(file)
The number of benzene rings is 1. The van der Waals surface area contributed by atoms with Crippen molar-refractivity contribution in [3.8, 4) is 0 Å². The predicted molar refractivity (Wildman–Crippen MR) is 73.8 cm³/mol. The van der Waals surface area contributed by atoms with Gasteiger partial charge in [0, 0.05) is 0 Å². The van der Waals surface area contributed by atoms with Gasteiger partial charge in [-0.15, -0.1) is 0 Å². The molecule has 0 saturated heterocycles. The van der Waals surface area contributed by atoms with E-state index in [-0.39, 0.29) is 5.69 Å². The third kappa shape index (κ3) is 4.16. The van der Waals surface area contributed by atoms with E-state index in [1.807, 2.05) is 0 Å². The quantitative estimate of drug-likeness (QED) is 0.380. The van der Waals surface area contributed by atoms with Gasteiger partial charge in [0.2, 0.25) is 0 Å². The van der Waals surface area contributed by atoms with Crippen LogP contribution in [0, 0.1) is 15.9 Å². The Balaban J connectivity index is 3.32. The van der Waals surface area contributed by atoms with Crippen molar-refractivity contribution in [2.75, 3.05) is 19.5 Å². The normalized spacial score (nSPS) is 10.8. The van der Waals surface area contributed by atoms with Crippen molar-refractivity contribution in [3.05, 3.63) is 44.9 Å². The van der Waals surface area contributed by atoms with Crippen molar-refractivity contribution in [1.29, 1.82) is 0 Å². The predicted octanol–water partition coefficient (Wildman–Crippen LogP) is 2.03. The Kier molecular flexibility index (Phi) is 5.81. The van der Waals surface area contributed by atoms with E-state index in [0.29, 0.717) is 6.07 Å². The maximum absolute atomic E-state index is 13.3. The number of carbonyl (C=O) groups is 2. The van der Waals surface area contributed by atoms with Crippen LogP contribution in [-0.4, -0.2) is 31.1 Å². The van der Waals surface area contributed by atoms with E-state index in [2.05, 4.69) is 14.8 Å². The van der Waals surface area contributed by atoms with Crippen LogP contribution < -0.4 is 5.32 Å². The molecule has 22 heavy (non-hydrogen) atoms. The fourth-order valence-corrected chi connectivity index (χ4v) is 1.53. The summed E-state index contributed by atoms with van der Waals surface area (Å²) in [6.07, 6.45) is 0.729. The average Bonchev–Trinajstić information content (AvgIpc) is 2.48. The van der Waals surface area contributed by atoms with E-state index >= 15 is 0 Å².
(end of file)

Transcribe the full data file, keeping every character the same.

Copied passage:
The number of benzene rings is 1. The van der Waals surface area contributed by atoms with Crippen molar-refractivity contribution in [3.8, 4) is 0 Å². The predicted molar refractivity (Wildman–Crippen MR) is 73.8 cm³/mol. The van der Waals surface area contributed by atoms with Gasteiger partial charge in [0, 0.05) is 0 Å². The van der Waals surface area contributed by atoms with Gasteiger partial charge in [-0.15, -0.1) is 0 Å². The molecule has 0 saturated heterocycles. The van der Waals surface area contributed by atoms with E-state index in [-0.39, 0.29) is 5.69 Å². The third kappa shape index (κ3) is 4.16. The van der Waals surface area contributed by atoms with E-state index in [1.807, 2.05) is 0 Å². The quantitative estimate of drug-likeness (QED) is 0.380. The van der Waals surface area contributed by atoms with Gasteiger partial charge in [0.2, 0.25) is 0 Å². The van der Waals surface area contributed by atoms with Crippen LogP contribution in [0, 0.1) is 15.9 Å². The Balaban J connectivity index is 3.32. The van der Waals surface area contributed by atoms with Crippen molar-refractivity contribution in [2.75, 3.05) is 19.5 Å². The normalized spacial score (nSPS) is 10.8. The van der Waals surface area contributed by atoms with Crippen molar-refractivity contribution in [3.05, 3.63) is 44.9 Å². The van der Waals surface area contributed by atoms with Crippen molar-refractivity contribution in [1.29, 1.82) is 0 Å². The predicted octanol–water partition coefficient (Wildman–Crippen LogP) is 2.03. The Kier molecular flexibility index (Phi) is 5.81. The van der Waals surface area contributed by atoms with E-state index in [0.29, 0.717) is 6.07 Å². The maximum absolute atomic E-state index is 13.3. The number of carbonyl (C=O) groups is 2. The van der Waals surface area contributed by atoms with Crippen LogP contribution in [-0.4, -0.2) is 31.1 Å². The van der Waals surface area contributed by atoms with E-state index in [2.05, 4.69) is 14.8 Å². The van der Waals surface area contributed by atoms with Crippen LogP contribution < -0.4 is 5.32 Å². The molecule has 22 heavy (non-hydrogen) atoms. The fourth-order valence-corrected chi connectivity index (χ4v) is 1.53. The summed E-state index contributed by atoms with van der Waals surface area (Å²) in [6.07, 6.45) is 0.729. The average Bonchev–Trinajstić information content (AvgIpc) is 2.48. The van der Waals surface area contributed by atoms with E-state index >= 15 is 0 Å².